Global Manchester: A new era of city leadership in foreign policy

By Katarina Kosmala-Dahlbeck

The new catchphrase, and driving policy idea, in Boris Johnson’s majority government, is ‘levelling up the regions.’ 

Whilst this will be easier said than done from London-centric Whitehall departments, Johnson is lucky in that regional governments have already, in large part, taken redefining their international engagement into their own hands. 

Manchester is a telling example: the ‘success story’ of the so-called Northern Powerhouse project, its economy saw 42% of growth between 2002 and 2012, and it is now the 12th most popular destination for foreign direct investment globally. Due to exceptional city leadership and an international vision, Manchester has in many ways successfully taken control of its narrative to become one of the best placed cities in the UK to prosper after Brexit.

As narrowing regional inequalities become a key driver of the new government’s agenda, Whitehall has begun to increasingly focus its attention on cities like Manchester – and integrate local leadership into previously-centralised foreign policy decisions. And with a new wave of Conservative MPs in regional seats that have historically voted Labour, there is more commitment among politicians who are unlikely to allow the Prime Minister’s pledges on ‘levelling up’ to fade away as mere campaign slogans.

This has translated into a newfound interest in asking cities and regions around the country how they can become economic and cultural powerhouses – true global cities – in their own right, with well-allocated support from the government. From Dundee to Liverpool and Cardiff to Birmingham, the distinct cultures and assets of many British cities provide an ideal platform from which they can continue to grow.

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It is clear from our work at the British Foreign Policy Group that the cities, regions and nations of the UK increasingly have their own organic links with international actors that have rarely, if ever, been considered at the national level. Tom Cargill, Executive Chair of the BFPG, cites examples from Manchester’s growing links with cities in India and China, to Plymouth’s initiative with Dutch and US counterparts to celebrate 400 years since the sailing of the Mayflower to illustrate the growing fragmentation of international links and the policy decisions that arise from them.

The business links and foreign policy priorities of the UK’s regions certainly address some of the key issues facing the government today, contributing to increasing collaboration between Whitehall and local governments. Cities have consistently been on the front lines of climate policy in the UK, for example, and South Wales has grown to become a global hub for the cyber-security industry as cyber becomes a central aspect of the UK’s national security agenda.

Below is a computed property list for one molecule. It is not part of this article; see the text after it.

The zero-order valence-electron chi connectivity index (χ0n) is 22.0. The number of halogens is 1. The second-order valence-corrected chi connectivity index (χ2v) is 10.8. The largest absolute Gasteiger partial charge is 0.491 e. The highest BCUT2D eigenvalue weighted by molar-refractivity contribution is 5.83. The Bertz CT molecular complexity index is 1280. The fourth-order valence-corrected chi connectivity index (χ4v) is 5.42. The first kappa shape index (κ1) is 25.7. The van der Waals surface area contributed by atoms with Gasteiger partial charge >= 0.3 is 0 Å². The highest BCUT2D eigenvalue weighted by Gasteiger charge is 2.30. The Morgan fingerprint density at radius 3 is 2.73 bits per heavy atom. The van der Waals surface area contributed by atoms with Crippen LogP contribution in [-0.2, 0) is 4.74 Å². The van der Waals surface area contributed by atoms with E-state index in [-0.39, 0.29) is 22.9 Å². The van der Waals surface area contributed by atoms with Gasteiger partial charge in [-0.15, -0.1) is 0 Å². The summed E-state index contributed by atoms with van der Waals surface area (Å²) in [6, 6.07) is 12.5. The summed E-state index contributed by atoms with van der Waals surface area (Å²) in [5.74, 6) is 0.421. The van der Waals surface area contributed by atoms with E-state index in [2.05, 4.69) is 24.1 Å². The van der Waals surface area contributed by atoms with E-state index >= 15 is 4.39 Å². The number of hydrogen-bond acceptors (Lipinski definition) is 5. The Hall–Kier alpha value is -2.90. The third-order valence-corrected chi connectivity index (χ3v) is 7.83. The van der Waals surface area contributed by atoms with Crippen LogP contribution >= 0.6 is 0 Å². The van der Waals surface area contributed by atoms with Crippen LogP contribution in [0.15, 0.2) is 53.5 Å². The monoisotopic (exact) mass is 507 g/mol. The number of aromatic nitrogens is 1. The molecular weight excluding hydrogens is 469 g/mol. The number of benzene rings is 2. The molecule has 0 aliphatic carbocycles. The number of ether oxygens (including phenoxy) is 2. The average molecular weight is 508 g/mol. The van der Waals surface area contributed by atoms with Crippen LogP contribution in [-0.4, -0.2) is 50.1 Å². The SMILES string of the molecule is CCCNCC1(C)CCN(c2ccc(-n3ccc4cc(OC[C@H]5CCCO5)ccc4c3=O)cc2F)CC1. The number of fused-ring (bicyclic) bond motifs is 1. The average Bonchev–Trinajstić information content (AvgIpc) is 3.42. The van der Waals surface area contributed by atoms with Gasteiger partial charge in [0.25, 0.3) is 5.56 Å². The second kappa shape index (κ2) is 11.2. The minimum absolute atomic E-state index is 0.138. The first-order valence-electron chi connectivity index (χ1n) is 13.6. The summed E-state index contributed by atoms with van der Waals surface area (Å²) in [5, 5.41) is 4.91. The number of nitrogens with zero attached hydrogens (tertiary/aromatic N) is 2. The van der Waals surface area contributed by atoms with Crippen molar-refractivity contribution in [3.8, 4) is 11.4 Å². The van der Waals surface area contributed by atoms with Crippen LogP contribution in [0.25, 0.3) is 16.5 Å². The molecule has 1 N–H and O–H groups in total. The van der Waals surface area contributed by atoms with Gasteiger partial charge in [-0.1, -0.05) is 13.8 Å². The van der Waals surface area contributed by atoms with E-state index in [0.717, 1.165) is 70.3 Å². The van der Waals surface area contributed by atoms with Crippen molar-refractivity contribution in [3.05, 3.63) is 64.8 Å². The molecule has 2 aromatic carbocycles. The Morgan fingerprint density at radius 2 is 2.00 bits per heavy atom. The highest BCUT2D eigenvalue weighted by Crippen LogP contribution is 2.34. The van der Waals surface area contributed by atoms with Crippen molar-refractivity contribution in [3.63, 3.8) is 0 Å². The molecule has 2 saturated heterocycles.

The slow devolution of national power over the last few decades – notably with the establishment of metro Mayors in Manchester, Teeside, the West Midlands and more, has given cities and regions a license to accelerate their own international relationships and develop initiatives distinct from the plans of central government. This freedom has permitted local councils to develop their own visions for international engagement based on the priorities and strengths of their constituencies. 

This is not an isolated phenomenon. As links grow between cities around the world and national governments become less fit for purpose in determining local foreign policy priorities, trends toward grassroots foreign policy have taken hold in democratic and more authoritarian states alike. Alberta, Canada, is a great example, with provincial offices in Asia, Europe and the Americas. Gothenburg and Lodz – with Liverpool being a strong British example – send their own official representatives to the European Union in Brussels rather than simply relying on national government.

In many areas, grassroots foreign policy – or paradiplomacy – is hugely sophisticated and comprehensive. There are around 125 multilateral arrangements of subnational governments, and notable examples include the Local Governments for Sustainability (ICLEI) and the United Cities and Local Governments (UCLG).

The challenge for the United Kingdom is enabling our growing cities to keep up with the increasing complexity of the UK’s international links – as our relationship with Europe changes, and new relationships begin to be forged across the world.

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